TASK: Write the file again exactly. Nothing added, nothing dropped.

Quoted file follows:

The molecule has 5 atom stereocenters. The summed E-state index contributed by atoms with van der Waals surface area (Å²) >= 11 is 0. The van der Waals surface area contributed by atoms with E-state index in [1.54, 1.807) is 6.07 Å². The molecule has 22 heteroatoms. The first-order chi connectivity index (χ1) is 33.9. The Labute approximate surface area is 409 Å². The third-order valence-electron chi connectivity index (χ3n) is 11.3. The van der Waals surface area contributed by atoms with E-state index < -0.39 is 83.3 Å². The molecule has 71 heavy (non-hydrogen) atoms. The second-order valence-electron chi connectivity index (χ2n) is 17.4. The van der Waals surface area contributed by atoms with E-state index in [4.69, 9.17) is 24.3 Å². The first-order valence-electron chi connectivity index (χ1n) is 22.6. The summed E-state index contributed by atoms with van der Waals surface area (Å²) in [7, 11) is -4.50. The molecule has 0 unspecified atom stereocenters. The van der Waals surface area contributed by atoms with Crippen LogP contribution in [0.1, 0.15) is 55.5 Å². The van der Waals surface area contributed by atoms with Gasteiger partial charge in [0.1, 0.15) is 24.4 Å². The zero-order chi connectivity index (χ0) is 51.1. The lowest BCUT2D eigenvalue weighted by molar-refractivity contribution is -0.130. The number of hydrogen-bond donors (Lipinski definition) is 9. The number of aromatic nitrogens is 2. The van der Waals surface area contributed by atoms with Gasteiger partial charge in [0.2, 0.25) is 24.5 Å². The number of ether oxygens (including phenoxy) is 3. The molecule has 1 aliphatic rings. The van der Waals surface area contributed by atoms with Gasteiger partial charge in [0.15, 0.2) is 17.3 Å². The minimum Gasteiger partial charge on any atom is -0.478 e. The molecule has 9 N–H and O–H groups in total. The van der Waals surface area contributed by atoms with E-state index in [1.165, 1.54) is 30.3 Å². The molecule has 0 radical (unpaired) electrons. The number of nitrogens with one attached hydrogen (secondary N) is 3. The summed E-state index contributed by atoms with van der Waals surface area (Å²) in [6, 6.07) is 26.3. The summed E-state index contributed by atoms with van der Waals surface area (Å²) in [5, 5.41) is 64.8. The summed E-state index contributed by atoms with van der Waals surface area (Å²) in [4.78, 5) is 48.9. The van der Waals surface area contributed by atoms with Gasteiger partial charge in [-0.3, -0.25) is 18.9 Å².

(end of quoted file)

The molecule has 5 atom stereocenters. The summed E-state index contributed by atoms with van der Waals surface area (Å²) >= 11 is 0. The van der Waals surface area contributed by atoms with E-state index in [1.54, 1.807) is 6.07 Å². The molecule has 22 heteroatoms. The first-order chi connectivity index (χ1) is 33.9. The Labute approximate surface area is 409 Å². The third-order valence-electron chi connectivity index (χ3n) is 11.3. The van der Waals surface area contributed by atoms with E-state index < -0.39 is 83.3 Å². The molecule has 71 heavy (non-hydrogen) atoms. The second-order valence-electron chi connectivity index (χ2n) is 17.4. The van der Waals surface area contributed by atoms with E-state index in [4.69, 9.17) is 24.3 Å². The first-order valence-electron chi connectivity index (χ1n) is 22.6. The summed E-state index contributed by atoms with van der Waals surface area (Å²) in [7, 11) is -4.50. The molecule has 0 unspecified atom stereocenters. The van der Waals surface area contributed by atoms with Crippen LogP contribution in [0.1, 0.15) is 55.5 Å². The van der Waals surface area contributed by atoms with Gasteiger partial charge in [0.1, 0.15) is 24.4 Å². The zero-order chi connectivity index (χ0) is 51.1. The lowest BCUT2D eigenvalue weighted by molar-refractivity contribution is -0.130. The number of hydrogen-bond donors (Lipinski definition) is 9. The number of aromatic nitrogens is 2. The van der Waals surface area contributed by atoms with Gasteiger partial charge in [0.2, 0.25) is 24.5 Å². The number of ether oxygens (including phenoxy) is 3. The molecule has 1 aliphatic rings. The van der Waals surface area contributed by atoms with Gasteiger partial charge in [0.15, 0.2) is 17.3 Å². The minimum Gasteiger partial charge on any atom is -0.478 e. The molecule has 9 N–H and O–H groups in total. The van der Waals surface area contributed by atoms with E-state index in [1.165, 1.54) is 30.3 Å². The molecule has 0 radical (unpaired) electrons. The number of nitrogens with one attached hydrogen (secondary N) is 3. The summed E-state index contributed by atoms with van der Waals surface area (Å²) in [6, 6.07) is 26.3. The summed E-state index contributed by atoms with van der Waals surface area (Å²) in [5, 5.41) is 64.8. The summed E-state index contributed by atoms with van der Waals surface area (Å²) in [4.78, 5) is 48.9. The van der Waals surface area contributed by atoms with Gasteiger partial charge in [-0.3, -0.25) is 18.9 Å².